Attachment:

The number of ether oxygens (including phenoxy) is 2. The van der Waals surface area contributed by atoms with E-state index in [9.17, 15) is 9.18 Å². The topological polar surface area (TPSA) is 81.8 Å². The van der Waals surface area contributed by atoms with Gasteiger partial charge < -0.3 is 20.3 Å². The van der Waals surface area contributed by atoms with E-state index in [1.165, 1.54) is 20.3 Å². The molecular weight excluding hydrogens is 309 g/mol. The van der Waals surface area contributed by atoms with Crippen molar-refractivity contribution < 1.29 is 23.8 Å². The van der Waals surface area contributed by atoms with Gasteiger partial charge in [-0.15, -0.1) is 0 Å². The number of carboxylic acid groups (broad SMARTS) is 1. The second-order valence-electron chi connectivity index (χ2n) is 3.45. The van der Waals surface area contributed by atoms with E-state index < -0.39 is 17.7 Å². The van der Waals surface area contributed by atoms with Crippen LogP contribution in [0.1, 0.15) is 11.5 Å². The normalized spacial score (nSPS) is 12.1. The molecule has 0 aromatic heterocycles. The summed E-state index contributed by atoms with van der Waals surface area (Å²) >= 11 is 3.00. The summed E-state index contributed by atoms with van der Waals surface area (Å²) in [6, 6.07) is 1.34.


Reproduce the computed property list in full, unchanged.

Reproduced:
The number of ether oxygens (including phenoxy) is 2. The van der Waals surface area contributed by atoms with E-state index in [9.17, 15) is 9.18 Å². The topological polar surface area (TPSA) is 81.8 Å². The van der Waals surface area contributed by atoms with Gasteiger partial charge < -0.3 is 20.3 Å². The van der Waals surface area contributed by atoms with E-state index in [1.165, 1.54) is 20.3 Å². The molecular weight excluding hydrogens is 309 g/mol. The van der Waals surface area contributed by atoms with Crippen molar-refractivity contribution < 1.29 is 23.8 Å². The van der Waals surface area contributed by atoms with Gasteiger partial charge in [-0.15, -0.1) is 0 Å². The number of carboxylic acid groups (broad SMARTS) is 1. The second-order valence-electron chi connectivity index (χ2n) is 3.45. The van der Waals surface area contributed by atoms with E-state index < -0.39 is 17.7 Å². The van der Waals surface area contributed by atoms with Crippen LogP contribution in [0.1, 0.15) is 11.5 Å². The normalized spacial score (nSPS) is 12.1. The molecule has 0 aromatic heterocycles. The summed E-state index contributed by atoms with van der Waals surface area (Å²) >= 11 is 3.00. The summed E-state index contributed by atoms with van der Waals surface area (Å²) in [6, 6.07) is 1.34.